t’s really vital work we do here,” says Clean Break’s joint artistic director Anna Hermann. Throughout our meeting she talks passionately about the women-only project that uses theatre to bring the issue of females in prison and the failures of the criminal justice system onto people’s radar.
The members of the centre are mostly those who have been in contact with the judiciary, or identify themselves as being at risk of offending because of mental health issues, or drug and/or alcohol use.
“Often people shorthand us to being an enterprise that works with prisoners, but it’s broader than that,” says Anna. “It’s a community who engage with each other to develop skills and confidence through theatrics – we’re using its power to tell stories and create change.”
The venture was founded back in 1979 by two former inmates of Askham Grange and began life down in Camden before moving to NW5.
The capacious two-storey space sits at the end of a narrow, cobbled road, just moments from the hustle of Kentish Town Road’s main thoroughfare – an old piano factory that was redesigned in 1995 when the company received a capital grant.
With a trio of bright studios and a handful of offices, the building feels homely and inviting, with large prints showcasing their achievements dotting many of the walls.
They have a regular weekly programme ranging from drama and writing to health and well-being groups. “Artists that we’re excited by come and run workshops,” says Anna.
The team’s primary focus is plays. “We kicked off our anniversary year with a sold-out ensemble at The Royal Court called Inside Bitch,” says Anna. “It was an expose of the media portrayal of women in prison and how the inmates themselves feel about that representation.”
It was about challenging people’s perspectives, but also having the members centre stage – four of them performed the piece. They’re continuing that theme with current production, Sweatbox (see photo below).
“Audiences of just twelve step inside a van and hear a 10-minute short piece capturing the moment of journeying from court to jail,” says Anna. “It reveals their thoughts and concerns.”
The women receive a degree of tutelage. “But we’re definitely not an acting school,” says Anna. Particularly with the new model they’re focusing on, following a restructure in 2018. It was at that point that Anna made the move from Head of Education – a position she’d held for seventeen years – to her current role.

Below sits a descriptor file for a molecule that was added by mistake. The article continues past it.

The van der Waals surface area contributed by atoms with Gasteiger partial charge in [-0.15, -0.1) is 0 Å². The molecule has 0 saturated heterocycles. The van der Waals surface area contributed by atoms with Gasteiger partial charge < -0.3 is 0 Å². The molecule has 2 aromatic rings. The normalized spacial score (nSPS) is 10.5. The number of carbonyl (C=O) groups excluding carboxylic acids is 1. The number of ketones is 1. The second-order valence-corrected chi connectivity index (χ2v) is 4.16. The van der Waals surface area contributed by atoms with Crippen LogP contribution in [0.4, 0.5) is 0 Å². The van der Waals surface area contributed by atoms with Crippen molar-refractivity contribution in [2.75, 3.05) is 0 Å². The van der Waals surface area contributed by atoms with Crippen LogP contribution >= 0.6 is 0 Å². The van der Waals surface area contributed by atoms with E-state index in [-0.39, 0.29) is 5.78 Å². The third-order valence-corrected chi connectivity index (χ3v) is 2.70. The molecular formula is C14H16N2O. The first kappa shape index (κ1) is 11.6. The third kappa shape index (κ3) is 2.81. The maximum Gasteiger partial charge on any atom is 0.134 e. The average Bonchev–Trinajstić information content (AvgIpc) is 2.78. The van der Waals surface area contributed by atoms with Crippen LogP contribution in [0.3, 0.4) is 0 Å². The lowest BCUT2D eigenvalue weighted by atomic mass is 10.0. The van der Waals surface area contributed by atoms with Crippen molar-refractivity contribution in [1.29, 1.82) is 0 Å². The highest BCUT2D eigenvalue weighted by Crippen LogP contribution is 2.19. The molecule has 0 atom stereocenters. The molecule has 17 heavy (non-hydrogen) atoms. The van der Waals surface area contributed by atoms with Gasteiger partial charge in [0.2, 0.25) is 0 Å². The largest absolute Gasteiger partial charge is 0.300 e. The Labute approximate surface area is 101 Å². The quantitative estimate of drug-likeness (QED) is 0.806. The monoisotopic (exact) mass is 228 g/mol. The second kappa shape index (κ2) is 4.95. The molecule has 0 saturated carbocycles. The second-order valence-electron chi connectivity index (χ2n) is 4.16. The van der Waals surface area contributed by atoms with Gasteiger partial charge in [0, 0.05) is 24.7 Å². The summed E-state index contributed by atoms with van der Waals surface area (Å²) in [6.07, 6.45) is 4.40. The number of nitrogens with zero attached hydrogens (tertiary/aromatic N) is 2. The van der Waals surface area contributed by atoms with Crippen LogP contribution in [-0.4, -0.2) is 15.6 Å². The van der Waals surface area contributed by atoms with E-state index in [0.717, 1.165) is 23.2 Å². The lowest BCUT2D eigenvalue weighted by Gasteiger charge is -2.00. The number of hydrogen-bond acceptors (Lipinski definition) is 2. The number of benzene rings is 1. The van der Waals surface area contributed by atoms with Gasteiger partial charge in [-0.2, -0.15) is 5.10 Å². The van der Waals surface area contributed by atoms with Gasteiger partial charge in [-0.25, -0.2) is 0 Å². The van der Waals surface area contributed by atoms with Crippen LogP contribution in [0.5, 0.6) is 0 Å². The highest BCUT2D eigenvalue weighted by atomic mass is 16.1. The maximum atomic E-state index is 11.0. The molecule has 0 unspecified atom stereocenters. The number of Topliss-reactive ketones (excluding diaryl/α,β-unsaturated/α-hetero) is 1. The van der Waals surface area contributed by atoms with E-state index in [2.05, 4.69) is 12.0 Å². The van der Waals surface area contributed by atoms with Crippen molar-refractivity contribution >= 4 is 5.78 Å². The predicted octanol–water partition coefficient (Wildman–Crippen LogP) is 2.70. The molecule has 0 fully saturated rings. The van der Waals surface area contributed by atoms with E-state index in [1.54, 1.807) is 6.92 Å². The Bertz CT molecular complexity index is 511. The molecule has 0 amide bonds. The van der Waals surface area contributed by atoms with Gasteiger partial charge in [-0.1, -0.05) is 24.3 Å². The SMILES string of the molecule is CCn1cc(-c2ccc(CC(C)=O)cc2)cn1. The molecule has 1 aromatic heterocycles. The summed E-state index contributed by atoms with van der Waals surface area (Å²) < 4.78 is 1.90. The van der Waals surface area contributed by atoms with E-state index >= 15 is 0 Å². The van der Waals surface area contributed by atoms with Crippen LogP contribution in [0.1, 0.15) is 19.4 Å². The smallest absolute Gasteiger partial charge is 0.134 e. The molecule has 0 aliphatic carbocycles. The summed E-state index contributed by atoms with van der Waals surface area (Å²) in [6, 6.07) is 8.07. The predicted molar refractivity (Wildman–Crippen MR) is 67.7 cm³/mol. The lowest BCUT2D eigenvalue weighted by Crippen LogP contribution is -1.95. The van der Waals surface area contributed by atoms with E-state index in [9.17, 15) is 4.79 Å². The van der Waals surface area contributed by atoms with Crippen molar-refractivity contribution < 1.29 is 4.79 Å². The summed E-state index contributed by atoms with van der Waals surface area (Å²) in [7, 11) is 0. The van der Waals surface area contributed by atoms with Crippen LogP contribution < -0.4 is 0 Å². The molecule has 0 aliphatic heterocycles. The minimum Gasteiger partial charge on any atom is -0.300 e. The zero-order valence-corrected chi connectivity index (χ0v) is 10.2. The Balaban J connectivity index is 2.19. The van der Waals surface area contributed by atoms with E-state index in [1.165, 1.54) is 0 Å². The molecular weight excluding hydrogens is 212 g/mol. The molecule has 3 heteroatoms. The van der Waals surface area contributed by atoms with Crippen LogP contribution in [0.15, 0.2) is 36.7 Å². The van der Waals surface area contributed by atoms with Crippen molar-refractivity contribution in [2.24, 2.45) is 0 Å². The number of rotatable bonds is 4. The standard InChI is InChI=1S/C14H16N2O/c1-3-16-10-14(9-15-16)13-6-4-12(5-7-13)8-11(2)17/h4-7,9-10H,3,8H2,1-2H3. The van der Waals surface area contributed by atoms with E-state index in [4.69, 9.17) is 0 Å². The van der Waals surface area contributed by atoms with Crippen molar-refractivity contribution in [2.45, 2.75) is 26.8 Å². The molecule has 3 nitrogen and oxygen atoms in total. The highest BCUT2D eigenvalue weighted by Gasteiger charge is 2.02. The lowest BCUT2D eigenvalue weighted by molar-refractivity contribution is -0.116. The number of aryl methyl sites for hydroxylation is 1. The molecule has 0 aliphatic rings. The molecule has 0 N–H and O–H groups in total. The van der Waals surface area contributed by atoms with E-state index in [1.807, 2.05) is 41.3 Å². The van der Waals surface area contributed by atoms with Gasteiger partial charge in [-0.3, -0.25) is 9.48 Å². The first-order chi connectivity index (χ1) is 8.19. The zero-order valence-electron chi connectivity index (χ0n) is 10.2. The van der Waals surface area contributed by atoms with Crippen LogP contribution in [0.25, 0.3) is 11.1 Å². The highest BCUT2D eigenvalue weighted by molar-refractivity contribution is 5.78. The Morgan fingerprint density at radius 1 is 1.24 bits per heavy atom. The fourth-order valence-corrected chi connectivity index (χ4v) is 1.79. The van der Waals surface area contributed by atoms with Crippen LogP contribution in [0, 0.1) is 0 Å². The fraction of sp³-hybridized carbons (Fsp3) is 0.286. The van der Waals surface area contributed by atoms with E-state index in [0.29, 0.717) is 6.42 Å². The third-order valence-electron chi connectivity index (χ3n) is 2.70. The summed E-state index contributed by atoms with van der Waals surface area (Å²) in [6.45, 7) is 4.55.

“Now, it’s more about being a creative space and a way to be expressive and share ideas,” says Anna. “We want to find the right form that enables women to do that, whether they want to be an actor or not. Some will go off, inspired by us, and continue their training. But equally, if they don’t want to do that we still want them to participate in our artistic work and use their experiences to create something meaningful.”
Their aim is to find diverse ways of encouraging engagement. “We’re integrating all of our activities to become more robust and sustainable in challenging times,” says Anna. “It’s all about finding a way of working that places our members and their voices at the heart of things.”
And what have been some of Anna’s highlights? “There are the very personal stories of individual achievement, which is part of the joy of being in the organisation – one ex-member has just returned to us on our board of trustees. Witnessing those journeys is really significant. But we’ve also had amazing moments of seeing how profound theatre can be in creating change.”
The Shakespeare trilogy (2016) with the Donmar Warehouse was extremely successful. “It helped raise our profile and put our theme more in the mainstream,” says Anna. “That’s we’re trying to do, as well as keeping our grassroots connections.”
what else is on the agenda to celebrate their anniversary? “We’ve just launched a publication called Rebel Voices,” says Anna. “It’s forty monologues from the canon of our plays – a varied range. And we’re using a National Lottery fund to embark on a heritage project where we’re working in partnership with the Bishopsgate Institute to catalogue our archives.”
The exhibition will preserve and honour the company, and provide visitors with an opportunity to understand their history.
There’s also going to be a series of public events, lectures and panels to keep the conversation going. It’s a special twelve months: “We’re doing a lot,” says Anna, “but we absolutely hope to build on it.”